Abstract: Numeracy, or the ability to understand and use numbers, has been associated with obtaining better health and financial outcomes. Studies in high-income countries suggest that low numeracy is associated with older age—perhaps especially among individuals with lower education. Here, we examined whether findings generalize to the rest of the world. Methods Gallup surveyed >150, 000 participants for the 2019 Lloyd's Register Foundation World Risk Poll, from 21 low-income, 34 lower-middle income, 42 upper-middle income, and 43 high-income countries. Low numeracy was operationalized as failing to correctly answer, "Is 10% bigger than 1 out of 10, smaller than 1 out of 10, or the same as 1 out of 10?" Results Regressions controlling for participants' education, income, and other characteristics found that, worldwide, low numeracy was associated with older age, lower education, and their interaction. Findings held in each country-income category, although low numeracy was more common in low-income countries than in high-income countries. Limitations Age differences may reflect cohort effects and life span–developmental changes. Discussion Low numeracy is more common among people who are older and less educated. We discuss the need for education and interventions outside of the classroom. Highlights We analyzed a global survey conducted in 21 low-income, 34 lower-middle income, 42 upper-middle income, and 43 high-income countries. Low numeracy was associated with older adult age, even after accounting for age differences in education. Low numeracy was more common in older people with lower education.
    Keywords: number ability, cognitive ability, age-related decline
    Date: 2023–01
  13. By: Renee Y. Hsia; Yu-Chu Shen
    Abstract: Percutaneous coronary intervention facility openings may have differential effects on treatment and health outcomes for Black versus White patients in residentially segregated versus integrated communities. This study looked at changes in patient treatment and health outcomes (same-day PCI, PCI during hospitalization, 30-day mortality, and 1-year mortality) after the opening of a PCI facility within a 15-minute drive of a community. Findings show that Black patients in integrated communities experienced the greatest benefits after a PCI opening for every outcome examined. Healthcare stakeholders may be able to use this data to prioritize PCI openings in communities that will derive the greatest benefits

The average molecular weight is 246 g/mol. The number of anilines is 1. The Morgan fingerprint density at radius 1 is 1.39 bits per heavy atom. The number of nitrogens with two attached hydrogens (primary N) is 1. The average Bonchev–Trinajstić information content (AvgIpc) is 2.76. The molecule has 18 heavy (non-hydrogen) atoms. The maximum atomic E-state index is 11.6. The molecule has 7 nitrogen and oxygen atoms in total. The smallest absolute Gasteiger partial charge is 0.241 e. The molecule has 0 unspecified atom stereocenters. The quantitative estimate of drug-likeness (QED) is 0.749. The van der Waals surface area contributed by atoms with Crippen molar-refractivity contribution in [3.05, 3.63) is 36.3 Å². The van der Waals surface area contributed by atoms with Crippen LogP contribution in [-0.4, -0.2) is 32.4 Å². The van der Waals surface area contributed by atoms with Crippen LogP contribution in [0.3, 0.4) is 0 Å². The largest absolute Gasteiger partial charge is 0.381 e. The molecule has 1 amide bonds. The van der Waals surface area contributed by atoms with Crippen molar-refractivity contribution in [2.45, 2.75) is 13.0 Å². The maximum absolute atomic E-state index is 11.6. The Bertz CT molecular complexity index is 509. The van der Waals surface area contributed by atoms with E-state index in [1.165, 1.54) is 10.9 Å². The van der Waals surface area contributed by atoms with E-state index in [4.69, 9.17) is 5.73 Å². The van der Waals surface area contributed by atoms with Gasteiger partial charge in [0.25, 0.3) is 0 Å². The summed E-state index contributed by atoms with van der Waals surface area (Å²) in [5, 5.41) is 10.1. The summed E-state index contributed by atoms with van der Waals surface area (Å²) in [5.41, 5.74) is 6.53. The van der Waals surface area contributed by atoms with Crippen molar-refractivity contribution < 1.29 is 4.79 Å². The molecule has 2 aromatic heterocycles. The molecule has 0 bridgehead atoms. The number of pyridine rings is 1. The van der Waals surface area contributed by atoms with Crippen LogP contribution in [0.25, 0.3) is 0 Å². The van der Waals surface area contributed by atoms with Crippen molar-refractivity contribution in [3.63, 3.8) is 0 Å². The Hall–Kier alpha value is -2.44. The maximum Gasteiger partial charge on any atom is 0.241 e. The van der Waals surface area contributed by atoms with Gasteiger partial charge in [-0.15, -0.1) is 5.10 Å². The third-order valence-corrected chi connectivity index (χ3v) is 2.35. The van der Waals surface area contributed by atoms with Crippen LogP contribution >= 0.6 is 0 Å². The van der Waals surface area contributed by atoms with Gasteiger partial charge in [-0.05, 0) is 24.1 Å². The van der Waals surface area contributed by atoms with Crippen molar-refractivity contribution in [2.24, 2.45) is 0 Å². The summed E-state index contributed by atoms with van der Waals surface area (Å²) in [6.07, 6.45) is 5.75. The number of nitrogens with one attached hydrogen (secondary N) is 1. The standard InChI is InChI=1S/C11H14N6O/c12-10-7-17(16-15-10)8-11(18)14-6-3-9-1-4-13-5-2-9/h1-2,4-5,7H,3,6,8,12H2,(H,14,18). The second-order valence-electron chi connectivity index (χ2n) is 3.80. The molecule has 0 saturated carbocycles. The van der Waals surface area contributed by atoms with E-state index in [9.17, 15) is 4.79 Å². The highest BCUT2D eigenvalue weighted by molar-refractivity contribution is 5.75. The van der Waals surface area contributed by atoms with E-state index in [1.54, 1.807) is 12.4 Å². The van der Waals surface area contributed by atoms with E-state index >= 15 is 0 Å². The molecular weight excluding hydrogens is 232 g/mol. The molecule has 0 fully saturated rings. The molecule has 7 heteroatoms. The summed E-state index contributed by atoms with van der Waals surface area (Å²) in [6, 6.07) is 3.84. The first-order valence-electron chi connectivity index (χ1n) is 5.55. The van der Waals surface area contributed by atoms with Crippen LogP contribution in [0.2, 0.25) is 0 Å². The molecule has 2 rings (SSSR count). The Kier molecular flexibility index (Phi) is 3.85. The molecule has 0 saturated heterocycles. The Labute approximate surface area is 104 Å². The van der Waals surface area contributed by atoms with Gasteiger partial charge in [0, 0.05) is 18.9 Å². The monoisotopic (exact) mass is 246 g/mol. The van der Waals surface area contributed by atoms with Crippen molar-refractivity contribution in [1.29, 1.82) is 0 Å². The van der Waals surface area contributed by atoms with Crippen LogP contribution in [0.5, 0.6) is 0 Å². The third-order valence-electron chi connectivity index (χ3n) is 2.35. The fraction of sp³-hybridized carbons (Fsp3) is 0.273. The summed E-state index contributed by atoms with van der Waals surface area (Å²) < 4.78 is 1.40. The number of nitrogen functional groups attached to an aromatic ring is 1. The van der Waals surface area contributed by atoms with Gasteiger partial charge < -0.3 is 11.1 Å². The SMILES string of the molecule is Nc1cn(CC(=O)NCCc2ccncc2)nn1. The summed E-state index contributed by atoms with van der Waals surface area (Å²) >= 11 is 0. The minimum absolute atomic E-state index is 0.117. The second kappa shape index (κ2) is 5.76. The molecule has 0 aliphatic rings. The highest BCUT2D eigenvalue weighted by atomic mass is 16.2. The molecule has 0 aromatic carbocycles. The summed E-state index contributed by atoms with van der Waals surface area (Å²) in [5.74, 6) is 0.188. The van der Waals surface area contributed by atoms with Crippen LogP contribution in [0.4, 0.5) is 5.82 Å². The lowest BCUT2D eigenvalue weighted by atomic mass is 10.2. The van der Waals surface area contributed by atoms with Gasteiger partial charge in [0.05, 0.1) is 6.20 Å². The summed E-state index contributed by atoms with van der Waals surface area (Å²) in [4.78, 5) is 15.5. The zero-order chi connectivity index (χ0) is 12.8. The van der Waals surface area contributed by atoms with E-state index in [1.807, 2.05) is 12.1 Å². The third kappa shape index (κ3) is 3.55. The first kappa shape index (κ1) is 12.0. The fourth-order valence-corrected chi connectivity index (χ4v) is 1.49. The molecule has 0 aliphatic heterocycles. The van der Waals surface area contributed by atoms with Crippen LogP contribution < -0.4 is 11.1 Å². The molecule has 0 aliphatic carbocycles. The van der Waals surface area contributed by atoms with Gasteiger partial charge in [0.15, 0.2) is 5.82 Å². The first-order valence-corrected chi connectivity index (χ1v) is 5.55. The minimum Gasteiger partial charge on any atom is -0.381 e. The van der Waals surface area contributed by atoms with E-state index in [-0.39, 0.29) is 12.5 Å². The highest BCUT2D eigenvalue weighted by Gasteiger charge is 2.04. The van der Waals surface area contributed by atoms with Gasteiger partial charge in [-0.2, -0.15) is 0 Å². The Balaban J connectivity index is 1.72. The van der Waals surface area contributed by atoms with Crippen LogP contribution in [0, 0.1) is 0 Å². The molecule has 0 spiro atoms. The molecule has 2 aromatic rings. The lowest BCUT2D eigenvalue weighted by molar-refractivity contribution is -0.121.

JEL: I11 I14
    Date: 2023–08
  14. By: Takahara, Tsuyoshi; Kanda, Yutaka
    Abstract: This study analyzes the effect of the content of report cards on the optimal incentivized payment for physicians. Our analysis assumes that report card disclosure builds a reputation regarding physicians' ability among patients who do not have the expertise to know better. Furthermore, we assume that the insurer designs a payment scheme that designates high-ability physicians to provide advanced treatment and low-ability physicians to provide a conventional treatment. We compare the benchmark (no disclosure) with two disclosure policies: detailed, where patients can recognize what service was provided and the outcome of the advanced treatment for all physicians, and limited, where patients can distinguish only physicians who provided the advanced treatment successfully. Our analysis shows that detailed disclosure requires a higher expected payment than the benchmark, and the insurer can save it by limiting the informativeness of the report. Intuitively, detailed disclosure conveys physician type more precisely, and the insurer must pay an additional wage for the conventional treatment provided by low-ability physicians. Our result implies that incentivization by non-monetary method (report card) and monetary method (pay-for-performance) may work in both complement and substitute.
    Keywords: Principal-agent model, Reputation concern, Asymmetric information
    JEL: D23 D86 I18
    Date: 2023–09–08
  15. By: A.V. Chari